Leek and caper tart

Leek and caper tart

Leek and caper tart

Au Hazard Balthazar, an austere, scathingly honest film, feels beautifully simple and full of meaning at the same time. Much has been written about the possible meanings of the film, and in particular about its function as a religious parable. In this light, it does seem packed with symbolism: Balthazar has seven owners who could represent the seven deadly sins, the seven stations of the cross; he endures great suffering and is called a saint; the film is bathed in images of wine and bread, and in beautiful shots of hands. And yet aside from all of this, beneath all of this, Au Hazard Balthazar is the life story of a donkey. The film begins with a ringing of bells, and Balthazar as a foal, suckling from his mother on a beautiful hillside on a beautiful day. He’s given to some children as a pet, and they seem to love him. The next shot shows him many years later, as an adult, surrounded by a group of men who beat him brutally. And so the film goes, Balthazar passes from owner to owner, some are crueler and more abusive than others, but none of them are kind, none care about the donkey. The film is, in many ways, a study of human cruelty and indifference on every level. It’s a very depressing and pessimistic view of mankind. And yet there’s something transcendent and very nearly hopeful about the film–about the fact that somebody made an empathetic film about a donkey, about the chance to look at our world from a different perspective, and about the great beauty of the film itself. Ultimately, the bread and the wine don’t feel like religious imagery, to me, they feel very human, and they remind us that religion addresses our very human needs and frailties. And the beautiful disembodied shots of hands, which could be from paintings of saints, are living human hands, reaching to one another with kindness or cruelty or grace. At the end of the film, the wounded donkey is surrounded by sheep, they stream around him like a river, showing him the first real compassion and kindness that he’s experienced in the film. You feel such love for the donkey and for the sheep, who have found something that all the humans in the film have missed, when they clutter their lives with boredom and casual cruelty and self-imposed misery. I think as humans we tend to make everything hold meaning for us as humans, but what the sheep and the donkey know feels deeper than allegories and metaphors and stories humans need to tell ourselves, it feels fundamental and honest and beautiful, and the movie ends the way it began, with the ringing of warm bells.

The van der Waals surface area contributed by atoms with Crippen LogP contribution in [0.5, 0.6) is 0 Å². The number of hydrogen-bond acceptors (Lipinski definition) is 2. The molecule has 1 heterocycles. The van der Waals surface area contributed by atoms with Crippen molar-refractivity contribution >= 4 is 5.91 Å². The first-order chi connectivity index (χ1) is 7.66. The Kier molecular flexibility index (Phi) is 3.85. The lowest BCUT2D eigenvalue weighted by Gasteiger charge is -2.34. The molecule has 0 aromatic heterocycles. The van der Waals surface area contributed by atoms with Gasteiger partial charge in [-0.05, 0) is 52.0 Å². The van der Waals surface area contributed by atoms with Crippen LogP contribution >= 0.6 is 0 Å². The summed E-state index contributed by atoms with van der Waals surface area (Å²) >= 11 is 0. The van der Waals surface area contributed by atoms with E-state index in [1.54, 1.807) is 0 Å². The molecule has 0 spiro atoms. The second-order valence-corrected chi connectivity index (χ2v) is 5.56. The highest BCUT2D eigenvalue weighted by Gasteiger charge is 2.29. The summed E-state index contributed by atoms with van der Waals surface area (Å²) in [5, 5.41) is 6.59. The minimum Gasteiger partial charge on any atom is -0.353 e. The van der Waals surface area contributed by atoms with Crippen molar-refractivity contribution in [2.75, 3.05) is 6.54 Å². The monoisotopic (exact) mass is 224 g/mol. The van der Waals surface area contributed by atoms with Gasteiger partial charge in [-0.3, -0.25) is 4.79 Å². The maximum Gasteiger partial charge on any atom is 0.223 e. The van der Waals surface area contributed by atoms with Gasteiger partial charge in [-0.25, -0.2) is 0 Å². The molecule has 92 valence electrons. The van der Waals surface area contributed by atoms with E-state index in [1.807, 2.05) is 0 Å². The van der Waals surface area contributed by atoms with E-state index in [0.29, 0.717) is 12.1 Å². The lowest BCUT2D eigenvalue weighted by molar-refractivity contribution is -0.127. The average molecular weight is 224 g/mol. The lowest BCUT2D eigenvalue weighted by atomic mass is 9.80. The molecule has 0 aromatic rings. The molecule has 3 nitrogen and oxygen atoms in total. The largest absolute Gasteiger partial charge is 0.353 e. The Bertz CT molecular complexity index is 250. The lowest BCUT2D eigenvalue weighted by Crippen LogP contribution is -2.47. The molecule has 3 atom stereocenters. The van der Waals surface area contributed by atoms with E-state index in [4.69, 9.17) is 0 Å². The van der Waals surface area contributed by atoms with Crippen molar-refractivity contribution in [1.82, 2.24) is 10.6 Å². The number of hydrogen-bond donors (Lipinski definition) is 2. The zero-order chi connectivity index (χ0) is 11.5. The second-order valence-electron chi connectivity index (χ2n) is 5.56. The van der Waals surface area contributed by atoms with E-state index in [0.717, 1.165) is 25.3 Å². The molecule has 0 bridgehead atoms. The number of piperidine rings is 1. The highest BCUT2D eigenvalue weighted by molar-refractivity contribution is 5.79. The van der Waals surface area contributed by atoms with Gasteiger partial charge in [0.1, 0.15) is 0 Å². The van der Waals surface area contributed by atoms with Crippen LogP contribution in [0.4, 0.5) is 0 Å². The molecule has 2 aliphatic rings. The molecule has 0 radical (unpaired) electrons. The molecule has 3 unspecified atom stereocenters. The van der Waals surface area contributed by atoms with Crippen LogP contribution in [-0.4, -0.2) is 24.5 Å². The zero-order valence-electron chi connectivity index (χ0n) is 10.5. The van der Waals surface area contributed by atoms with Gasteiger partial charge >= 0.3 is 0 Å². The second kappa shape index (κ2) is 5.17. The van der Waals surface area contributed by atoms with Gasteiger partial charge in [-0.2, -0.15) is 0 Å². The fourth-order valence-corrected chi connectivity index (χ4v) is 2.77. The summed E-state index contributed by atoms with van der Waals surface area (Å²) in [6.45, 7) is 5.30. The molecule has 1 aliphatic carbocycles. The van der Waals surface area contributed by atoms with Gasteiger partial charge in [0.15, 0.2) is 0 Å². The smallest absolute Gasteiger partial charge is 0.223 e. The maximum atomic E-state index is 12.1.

I think my favorite thing we’ve gotten from the farm this summer is leeks. They’re supposed to be a peasant food, they’re supposed to be something that the characters in Au Hazard Balthazar might eat when they’re down on their luck. But they’re quite expensive around here! So it has been a treat to get thin, beautiful, sweet bundles of leeks from the farm. I decided to make a big flat tart with some of them…almost like a pizza with a pastry crust. I sauteed the leeks with thyme, capers and white wine, and then made a custard of eggs, milk, and two kinds of cheese. I suppose gruyere would be the ideal cheese to use here, but it’s beyond our budget at the moment, so I used a combination of sharp cheddar and mozzarella.

Here’s Ride Your Donkey by the Tennors.

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